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Subject: Daphnia lumholtzi3
From: kolar cynthia <[log in to unmask]>
Reply-To:Academic forum on fisheries ecology and related topics <[log in to unmask]>
Date:Wed, 23 Apr 1997 15:25:14 -0500

TEXT/PLAIN (30 lines)

 Fish Folks,

        I am working on a manuscript about Daphnia lumholtzi which is an
incredibly spiny daphnid native to Africa, Asia and Australia which has
shown up in the US in the past 5 years or so.  With the helmet and tail
spine, it can measure over 5 mm.
        I can't help but wonder why it bothers with such elaborate
structures (and the energetic cost which has shown to be substantial for
other species)when its body size is only about .8 mm from what I have
seen--which is smaller than plankters typically selected for by visually
feeding planktivores.  In addition, it is transparent and has lateral
spines coming off the carapace.
        Zooplankton spines are generally produced to deter invertebrate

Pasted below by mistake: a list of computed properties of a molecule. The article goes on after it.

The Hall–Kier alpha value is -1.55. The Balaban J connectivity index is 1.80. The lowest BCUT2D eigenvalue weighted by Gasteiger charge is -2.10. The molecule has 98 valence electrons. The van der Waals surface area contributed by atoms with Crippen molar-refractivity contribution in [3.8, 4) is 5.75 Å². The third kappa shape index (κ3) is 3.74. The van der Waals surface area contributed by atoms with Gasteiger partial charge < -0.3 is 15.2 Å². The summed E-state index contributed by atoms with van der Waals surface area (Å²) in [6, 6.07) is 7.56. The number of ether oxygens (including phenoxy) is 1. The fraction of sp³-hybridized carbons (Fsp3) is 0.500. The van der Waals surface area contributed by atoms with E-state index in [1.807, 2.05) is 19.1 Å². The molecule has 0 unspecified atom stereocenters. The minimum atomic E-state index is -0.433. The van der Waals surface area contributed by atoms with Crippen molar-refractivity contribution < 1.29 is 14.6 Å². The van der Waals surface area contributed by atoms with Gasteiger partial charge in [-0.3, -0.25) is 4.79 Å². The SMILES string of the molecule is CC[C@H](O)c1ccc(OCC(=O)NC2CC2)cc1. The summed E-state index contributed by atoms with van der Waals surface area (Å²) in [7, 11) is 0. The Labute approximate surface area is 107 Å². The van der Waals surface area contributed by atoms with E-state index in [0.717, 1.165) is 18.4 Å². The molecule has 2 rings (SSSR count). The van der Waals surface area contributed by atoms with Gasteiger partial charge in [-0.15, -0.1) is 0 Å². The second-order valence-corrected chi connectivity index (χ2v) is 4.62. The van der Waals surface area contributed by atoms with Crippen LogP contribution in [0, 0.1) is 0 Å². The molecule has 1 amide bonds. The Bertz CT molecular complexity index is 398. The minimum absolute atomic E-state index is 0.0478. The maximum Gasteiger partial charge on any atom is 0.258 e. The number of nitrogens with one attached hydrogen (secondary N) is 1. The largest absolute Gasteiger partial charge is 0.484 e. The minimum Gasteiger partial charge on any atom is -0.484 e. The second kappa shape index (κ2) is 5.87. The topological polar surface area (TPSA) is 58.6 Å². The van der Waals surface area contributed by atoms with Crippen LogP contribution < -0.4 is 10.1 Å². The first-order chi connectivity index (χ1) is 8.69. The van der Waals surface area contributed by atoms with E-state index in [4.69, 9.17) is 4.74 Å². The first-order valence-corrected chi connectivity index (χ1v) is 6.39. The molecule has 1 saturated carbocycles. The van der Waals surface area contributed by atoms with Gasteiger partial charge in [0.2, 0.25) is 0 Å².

predators, but I have found that these spines do deter bluegill < 50 mm
from preying on them effectively.
        It still strikes me as odd that this species has so many obvious
adaptations to deter visual predators when it's a bit on the small side
to make such adaptations a priority.  Does anyone have any ideas or
experience working with D. lumholtzi in its native range or knowledge of
African zooplankton?
Thanks in advance (I apologize from departing from the discussion of
strict fisheries).

Cindy Kolar
Research Biologist
Illinois Natural History Survey
Sam Parr Biological Station
6401 Meacham Road
Kinmundy, IL  62854
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